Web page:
Working Papers, Department of Economics, Lund University
Role of Parental Expectations in Determining Child Labour and Schooling
() and Rama Pal
Abstract: The paper shows how parental expectations about child’s
future income affect the incidence of child labour and schooling. We
present a theoretical framework where parents decide on the optimal amount
of time invested in child education in presence of uncertainty about
returns to education. Here, the uncertainty is captured using the
probability that parents attach to higher returns after education. Our
theoretical findings underscore the need for policy interventions that
affect time preferences of parents, for any wage regulations to enhance the
extent of child education. On the empirical side, we use a longitudinal
survey (Young Lives Survey) for children in Andhra Pradesh, India; to
measure the effect of parental expectations on investment in schooling.
This longitudinal survey allows us to first, estimate the probability that
parents assign to the expectation that their child will get a skilled job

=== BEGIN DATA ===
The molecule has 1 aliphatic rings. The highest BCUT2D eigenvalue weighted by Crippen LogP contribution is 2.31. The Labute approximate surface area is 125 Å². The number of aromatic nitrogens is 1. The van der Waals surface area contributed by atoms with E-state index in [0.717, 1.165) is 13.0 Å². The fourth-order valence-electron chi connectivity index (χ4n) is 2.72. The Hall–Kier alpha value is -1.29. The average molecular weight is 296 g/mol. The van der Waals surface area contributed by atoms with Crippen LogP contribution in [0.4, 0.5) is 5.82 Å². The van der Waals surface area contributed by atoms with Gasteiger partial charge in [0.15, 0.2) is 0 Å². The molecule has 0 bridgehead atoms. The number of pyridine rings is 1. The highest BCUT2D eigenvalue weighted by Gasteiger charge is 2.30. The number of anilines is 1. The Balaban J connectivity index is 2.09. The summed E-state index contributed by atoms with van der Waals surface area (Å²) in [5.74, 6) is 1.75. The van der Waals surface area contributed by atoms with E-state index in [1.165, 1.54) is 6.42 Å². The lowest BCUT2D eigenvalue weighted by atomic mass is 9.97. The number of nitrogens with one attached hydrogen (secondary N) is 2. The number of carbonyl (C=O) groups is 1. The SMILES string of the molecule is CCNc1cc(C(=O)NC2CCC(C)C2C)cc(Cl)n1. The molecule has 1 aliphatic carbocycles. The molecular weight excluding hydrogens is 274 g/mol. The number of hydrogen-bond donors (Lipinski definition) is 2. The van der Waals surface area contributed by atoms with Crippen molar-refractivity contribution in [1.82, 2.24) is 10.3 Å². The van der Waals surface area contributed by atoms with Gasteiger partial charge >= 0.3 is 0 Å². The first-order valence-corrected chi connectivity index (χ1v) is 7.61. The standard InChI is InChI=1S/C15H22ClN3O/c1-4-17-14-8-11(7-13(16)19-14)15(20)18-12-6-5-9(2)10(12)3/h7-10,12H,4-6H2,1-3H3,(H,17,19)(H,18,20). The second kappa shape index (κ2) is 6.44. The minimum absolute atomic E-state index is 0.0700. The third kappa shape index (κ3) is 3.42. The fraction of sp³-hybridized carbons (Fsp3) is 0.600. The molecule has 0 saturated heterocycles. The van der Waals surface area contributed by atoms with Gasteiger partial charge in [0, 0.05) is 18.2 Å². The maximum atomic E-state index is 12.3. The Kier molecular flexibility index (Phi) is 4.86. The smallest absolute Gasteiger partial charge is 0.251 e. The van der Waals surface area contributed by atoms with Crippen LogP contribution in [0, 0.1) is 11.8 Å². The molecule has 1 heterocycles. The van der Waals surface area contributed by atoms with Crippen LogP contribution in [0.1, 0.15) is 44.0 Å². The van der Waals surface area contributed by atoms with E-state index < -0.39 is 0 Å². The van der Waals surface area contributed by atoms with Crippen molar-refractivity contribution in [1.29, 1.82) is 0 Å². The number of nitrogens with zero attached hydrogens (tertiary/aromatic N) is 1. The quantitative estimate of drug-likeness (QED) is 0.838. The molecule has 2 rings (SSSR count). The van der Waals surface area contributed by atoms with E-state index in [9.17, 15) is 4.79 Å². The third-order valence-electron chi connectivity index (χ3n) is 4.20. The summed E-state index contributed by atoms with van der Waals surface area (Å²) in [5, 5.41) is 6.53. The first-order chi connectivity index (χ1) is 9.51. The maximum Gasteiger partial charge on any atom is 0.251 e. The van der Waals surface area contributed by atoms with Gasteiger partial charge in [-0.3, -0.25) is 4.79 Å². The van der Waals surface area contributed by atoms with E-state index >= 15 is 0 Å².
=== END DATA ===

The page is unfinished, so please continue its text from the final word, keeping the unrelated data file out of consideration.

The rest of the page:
in future. And then, we examine the impact of these parental expectations
on probability of schooling decision as well as the amount of child’s time
allocated for studies. Our findings suggest that child’s inherent ability,
parental education and parents’ attitude towards education influence the
parental expectations about child’s future job. Parental expectations in
turn positively affect the investment in human capital. Interestingly, we
find a negative impact of the average child wage in community, on both
probability of schooling and the proportion of study hours only for boys.
This result reflects the ambiguity predicted by our theoretical model, in
the effect of child wage on child labour. Our empirical results also
indicate that even free education may not encourage child education if
parents lack faith in the society to provide skilled jobs.
Keywords: Parental expectations; Uncertainty; Child labour; (follow links to similar papers)
JEL-Codes: D84; D91; J24; (follow links to similar papers)
31 pages, March 29, 2016
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